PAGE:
There is something about numbers that is presented as superior. For instance, when you say you like something, there will always be some realist, yaniki cynic, who will snort “that’s all ok, but show me the numbers”.
The claim for numbers is that they are without prejudice. They have a meaning that cannot be twisted. They show you the facts on the ground, the nuts and bolts, the unvarnished truth and other realities you have to be a real man, metaphorically speaking, to handle.
So, we are given to believe, that if we can digitise the world into numbers, dismiss ideas for data, we will automatically have justice.
Our minister of Women and Child Development, Maneka Gandhi, certainly seems to believes in numbers. She suggests that if we can digitise each imminent child, we can control sex-selection. As the writer Deepanjana Pal noted in a column online, while it’s not nice to think of women in terms of their male spouses, it is chilling to remember that she was once married to a man with a similar belief in numbers. Sanjay Gandhi was the chief architect of India’s family planning programme, notorious for its forced sterilisations with their numerical targets.
Numbers are seductive. Ask anyone on social media who gets numbers how often they check to see if their likes climbed from 200 to 300 and then 300 to 500. Numbers are exacting lovers, they demand you pay attention to nothing but them, they become the main and only point.
Numbers mesmerise and they paralyse. So, it has been with so many social change programmes — they become about the number targets and then, like glazed gamblers in front of slot machines, the targets become the focus, the only thing people see, while all of reality turns into blur on the margins of sight, neither seen nor heard nor apprehended.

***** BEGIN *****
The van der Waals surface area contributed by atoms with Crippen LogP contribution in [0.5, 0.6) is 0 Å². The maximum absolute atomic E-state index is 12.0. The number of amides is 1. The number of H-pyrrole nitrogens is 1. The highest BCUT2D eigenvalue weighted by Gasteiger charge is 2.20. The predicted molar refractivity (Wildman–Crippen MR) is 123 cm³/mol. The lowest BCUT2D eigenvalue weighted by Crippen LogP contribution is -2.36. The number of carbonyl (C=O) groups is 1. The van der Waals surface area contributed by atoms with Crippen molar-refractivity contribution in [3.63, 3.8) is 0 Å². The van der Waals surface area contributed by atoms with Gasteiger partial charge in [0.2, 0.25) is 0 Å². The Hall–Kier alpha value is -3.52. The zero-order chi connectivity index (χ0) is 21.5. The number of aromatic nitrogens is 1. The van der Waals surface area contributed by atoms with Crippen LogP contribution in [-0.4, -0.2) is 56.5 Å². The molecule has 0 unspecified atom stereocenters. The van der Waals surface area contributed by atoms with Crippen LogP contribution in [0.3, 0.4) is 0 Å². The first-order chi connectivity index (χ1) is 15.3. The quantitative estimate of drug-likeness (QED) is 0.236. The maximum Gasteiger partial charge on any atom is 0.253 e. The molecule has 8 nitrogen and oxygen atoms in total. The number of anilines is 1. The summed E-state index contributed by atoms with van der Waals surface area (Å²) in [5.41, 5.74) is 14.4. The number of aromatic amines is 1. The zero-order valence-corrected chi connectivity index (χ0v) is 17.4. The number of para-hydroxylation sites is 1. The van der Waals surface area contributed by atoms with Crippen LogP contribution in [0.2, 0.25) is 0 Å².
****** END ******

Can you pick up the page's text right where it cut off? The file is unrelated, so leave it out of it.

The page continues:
Yet, this data-driven approach is always presented as the solution to attitudinal issues. We imagine that, because attitudes cannot be seen and enumerated, they are uncontrollable and they can be conquered by their opposite, that which is visible, tangible and uncontrollable. Numbers can tell you something about reality of course, but they can as well mask its complicatedness, which requires us to really look and think about what to do, rather than come up with one-size-fits-all bureaucratic controls.
Nor are numbers so free of attitudes. Under the Emergency’s family planning programme, the largest number of men and women subjected to forced surgical procedures were those of the poorest homes and the lowest castes.
We already know that the digitising of pregnancies will put the onus on women, who already have patchy control over their choices and that as usual, those penalised and ‘caught’ will be those already most
disadvantaged, with limited control over their lives.
But, over and above that, the digitising of pregnancies only further erodes the idea of privacy in our culture, using the pretext of protecting and empowering women. Rather than think of ways that will enable women to have greater control over their own bodies, give them a private right over themselves, a digitising programme like this strips them further of those rights. Women’s private rights are already very tenuous within the family space, and the State, through moves like this, merely extends rights over a woman’s body, without asking her consent. This is the attitudinal rationale behind the supposed rationality of numbers. It’s a great way for the administration to do nothing but create an atmosphere of policing — while making matters worse for people.
Paromita Vohra is an award-winning Mumbai-based filmmaker, writer and curator working with fiction and non-fiction. Reach her at www.parodevipictures.com